## Functions whose Inverses are Functions

Recall that we defined inverses for any relation:

**Definition. **If $R$ is a relation from $A$ to $B$, then $R^{-1}$ is a relation from $B$ to $A$, defined by $(b,a)\in R^{-1}$ iff $(a,b)\in R$.

Thus (in our formalism) **every function has an inverse**. The inverse of a function so defined, however, may not be a function itself! (Remember that most operations we do to sets or to relations will not preserve functionhood.) So let’s discover when taking the inverse (“swapping $x$ and $y$”) actually does result in a function.

Recall that $g:A\rightarrow B$ means that two conditions hold:

- $\operatorname{Domain}(g)=A$
- $\left((a,b)\in g\text{ and }(a,c)\in g\right)\Rightarrow b=c$.

**Exercise 1. **Suppose $f:X\rightarrow Y$. By substituting $f^{-1}$ for $g$, $X$ for $A$, and $Y$ for $B$, write what it means for $f^{-1}:Y\rightarrow X$.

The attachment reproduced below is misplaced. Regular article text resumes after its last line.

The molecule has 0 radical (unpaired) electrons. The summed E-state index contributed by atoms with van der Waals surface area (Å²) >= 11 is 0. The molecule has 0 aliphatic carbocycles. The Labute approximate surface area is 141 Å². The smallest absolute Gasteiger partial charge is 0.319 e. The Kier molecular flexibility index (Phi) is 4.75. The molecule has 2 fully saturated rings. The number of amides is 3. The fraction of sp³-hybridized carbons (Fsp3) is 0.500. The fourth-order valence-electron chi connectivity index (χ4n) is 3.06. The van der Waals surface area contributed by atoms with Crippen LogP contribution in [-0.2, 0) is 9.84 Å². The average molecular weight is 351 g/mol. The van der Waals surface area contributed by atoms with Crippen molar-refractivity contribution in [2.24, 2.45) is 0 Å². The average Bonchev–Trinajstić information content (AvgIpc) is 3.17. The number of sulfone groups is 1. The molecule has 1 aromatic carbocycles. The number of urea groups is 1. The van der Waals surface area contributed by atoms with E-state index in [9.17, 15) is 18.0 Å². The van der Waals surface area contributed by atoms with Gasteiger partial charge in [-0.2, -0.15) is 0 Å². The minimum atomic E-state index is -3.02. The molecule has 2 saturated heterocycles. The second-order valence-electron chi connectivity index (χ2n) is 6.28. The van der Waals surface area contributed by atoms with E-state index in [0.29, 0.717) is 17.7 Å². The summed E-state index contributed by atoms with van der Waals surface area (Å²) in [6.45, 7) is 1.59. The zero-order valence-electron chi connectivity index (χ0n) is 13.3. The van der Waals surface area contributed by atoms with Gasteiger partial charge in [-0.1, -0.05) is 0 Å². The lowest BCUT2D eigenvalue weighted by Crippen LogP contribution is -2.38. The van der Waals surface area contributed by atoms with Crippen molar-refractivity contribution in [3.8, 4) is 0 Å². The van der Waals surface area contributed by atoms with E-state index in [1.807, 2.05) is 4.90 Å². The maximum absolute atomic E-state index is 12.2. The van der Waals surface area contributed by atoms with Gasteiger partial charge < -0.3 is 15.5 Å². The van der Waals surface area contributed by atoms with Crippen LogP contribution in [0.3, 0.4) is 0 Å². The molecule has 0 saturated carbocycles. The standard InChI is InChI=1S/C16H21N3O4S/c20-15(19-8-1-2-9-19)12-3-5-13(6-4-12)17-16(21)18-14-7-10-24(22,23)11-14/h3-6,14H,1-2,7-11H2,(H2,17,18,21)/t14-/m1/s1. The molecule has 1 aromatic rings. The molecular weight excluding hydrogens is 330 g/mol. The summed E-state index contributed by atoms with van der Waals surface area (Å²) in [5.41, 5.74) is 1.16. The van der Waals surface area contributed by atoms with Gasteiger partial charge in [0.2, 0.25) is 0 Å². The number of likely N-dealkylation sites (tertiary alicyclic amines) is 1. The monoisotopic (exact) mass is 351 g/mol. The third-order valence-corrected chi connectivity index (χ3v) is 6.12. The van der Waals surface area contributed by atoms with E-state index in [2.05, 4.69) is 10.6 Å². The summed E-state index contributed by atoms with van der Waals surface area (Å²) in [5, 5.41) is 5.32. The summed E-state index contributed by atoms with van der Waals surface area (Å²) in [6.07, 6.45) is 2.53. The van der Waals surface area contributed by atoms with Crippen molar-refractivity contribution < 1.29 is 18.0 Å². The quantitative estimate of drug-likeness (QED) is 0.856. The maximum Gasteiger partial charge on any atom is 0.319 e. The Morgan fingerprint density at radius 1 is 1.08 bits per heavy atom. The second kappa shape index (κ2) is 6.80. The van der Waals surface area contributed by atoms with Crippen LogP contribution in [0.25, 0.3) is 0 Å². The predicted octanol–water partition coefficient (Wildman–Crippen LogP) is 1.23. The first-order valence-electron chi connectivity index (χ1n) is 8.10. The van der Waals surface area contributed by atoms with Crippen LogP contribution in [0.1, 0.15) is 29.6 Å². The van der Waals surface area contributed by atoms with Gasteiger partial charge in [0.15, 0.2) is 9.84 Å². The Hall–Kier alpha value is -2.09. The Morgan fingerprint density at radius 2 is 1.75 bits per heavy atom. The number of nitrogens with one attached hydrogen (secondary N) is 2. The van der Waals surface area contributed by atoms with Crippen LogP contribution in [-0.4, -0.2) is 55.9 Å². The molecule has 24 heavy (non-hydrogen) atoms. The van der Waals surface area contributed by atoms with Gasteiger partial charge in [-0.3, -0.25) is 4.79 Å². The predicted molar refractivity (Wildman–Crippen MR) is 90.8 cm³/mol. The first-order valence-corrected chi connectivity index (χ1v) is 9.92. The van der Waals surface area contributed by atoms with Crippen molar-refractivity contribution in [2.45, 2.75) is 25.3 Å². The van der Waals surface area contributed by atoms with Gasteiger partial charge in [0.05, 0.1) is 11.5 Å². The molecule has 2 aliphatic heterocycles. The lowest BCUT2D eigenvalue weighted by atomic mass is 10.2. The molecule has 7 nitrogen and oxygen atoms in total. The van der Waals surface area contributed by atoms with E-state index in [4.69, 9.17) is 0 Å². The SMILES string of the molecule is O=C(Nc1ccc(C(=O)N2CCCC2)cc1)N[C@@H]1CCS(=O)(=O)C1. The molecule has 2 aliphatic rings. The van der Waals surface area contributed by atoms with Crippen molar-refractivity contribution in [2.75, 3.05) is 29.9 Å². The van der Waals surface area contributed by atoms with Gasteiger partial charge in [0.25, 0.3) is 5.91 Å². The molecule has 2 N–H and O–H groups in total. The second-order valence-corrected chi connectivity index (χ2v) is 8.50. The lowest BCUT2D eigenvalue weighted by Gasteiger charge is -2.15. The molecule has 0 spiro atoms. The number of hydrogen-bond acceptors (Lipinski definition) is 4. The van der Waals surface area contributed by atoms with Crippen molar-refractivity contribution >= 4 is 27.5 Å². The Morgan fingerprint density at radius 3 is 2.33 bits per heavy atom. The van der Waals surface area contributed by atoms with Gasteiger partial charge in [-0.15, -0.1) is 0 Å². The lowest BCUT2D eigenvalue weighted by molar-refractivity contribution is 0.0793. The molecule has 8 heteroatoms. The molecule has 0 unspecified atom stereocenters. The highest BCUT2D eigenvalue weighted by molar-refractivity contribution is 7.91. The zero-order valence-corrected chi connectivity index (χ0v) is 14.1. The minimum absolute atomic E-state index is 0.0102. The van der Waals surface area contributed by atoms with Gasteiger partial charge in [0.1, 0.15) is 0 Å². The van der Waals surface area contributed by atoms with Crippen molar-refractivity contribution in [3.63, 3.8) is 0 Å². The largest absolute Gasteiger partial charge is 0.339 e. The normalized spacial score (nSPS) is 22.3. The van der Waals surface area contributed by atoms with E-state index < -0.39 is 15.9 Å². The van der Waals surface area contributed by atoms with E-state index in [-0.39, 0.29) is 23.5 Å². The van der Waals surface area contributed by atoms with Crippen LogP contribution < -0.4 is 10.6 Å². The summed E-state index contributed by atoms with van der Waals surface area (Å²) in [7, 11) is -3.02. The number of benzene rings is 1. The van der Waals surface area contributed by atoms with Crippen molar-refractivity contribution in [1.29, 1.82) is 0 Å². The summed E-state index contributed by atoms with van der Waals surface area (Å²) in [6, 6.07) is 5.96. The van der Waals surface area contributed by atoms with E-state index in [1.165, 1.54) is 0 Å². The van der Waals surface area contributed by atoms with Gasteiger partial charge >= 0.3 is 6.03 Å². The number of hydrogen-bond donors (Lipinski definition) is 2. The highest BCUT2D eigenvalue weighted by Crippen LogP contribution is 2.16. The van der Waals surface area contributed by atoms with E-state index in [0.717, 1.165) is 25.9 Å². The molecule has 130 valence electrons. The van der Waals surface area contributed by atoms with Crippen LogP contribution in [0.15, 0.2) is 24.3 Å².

**Exercise 2. **Use the definition of $f^{-1}$ to rewrite your conditions solely in terms of $f$ (with no $f^{-1}$ anywhere).

**Definition. **Let $f:X\rightarrow Y$. We call $f$ onto or surjective if $\forall y\in Y, \exists x\in X: y=f(x)$. We call $f$ one-to-one or injective if for any $x,z\in X$, we have that $f(x)=f(z)$ guarantees $x=z$.

**Definition. **A function which is both one-to-one and onto is called a one-to-one correspondence or a bijection.

The following theorem is important, but its proof is just the combination of Exercises 1 and 2.

**Theorem. **Let $f:X\rightarrow Y$. Then $f^{-1}:Y\rightarrow X$ iff $f$ is both one-to-one and onto.

**Theorem. **Suppose $f:X\rightarrow Y$ is one-to-one and $g:\operatorname{Range}(f)\rightarrow Z$ is one-to-one. Then $g\circ f:X\rightarrow Z$ is one-to-one.

**Proof. **Note that the condition that $g$ be defined on the range of $f$ is necessary in order to compose the two functions as functions.

Let $x,z\in X$. Suppose $g\circ f(x)=g\circ f(z)$. Applying the fact that the composition of functions is a function, we have \begin{align*}g(f(x))=g(f(z))\end{align*}

Since $g$ is one-to-one, we have $f(x)=f(z)$. Since $f$ is one-to-one, we have $x=z$. Since $x,z$ were arbitrary, we’ve shown $g\circ f$ is one-to-one. $\Box$.

**Theorem. **Suppose $f:X\rightarrow Y$ is onto and $g:Y\rightarrow Z$ is onto. Then $g\circ f$ is onto.

**Proof.** This is an exercise for you.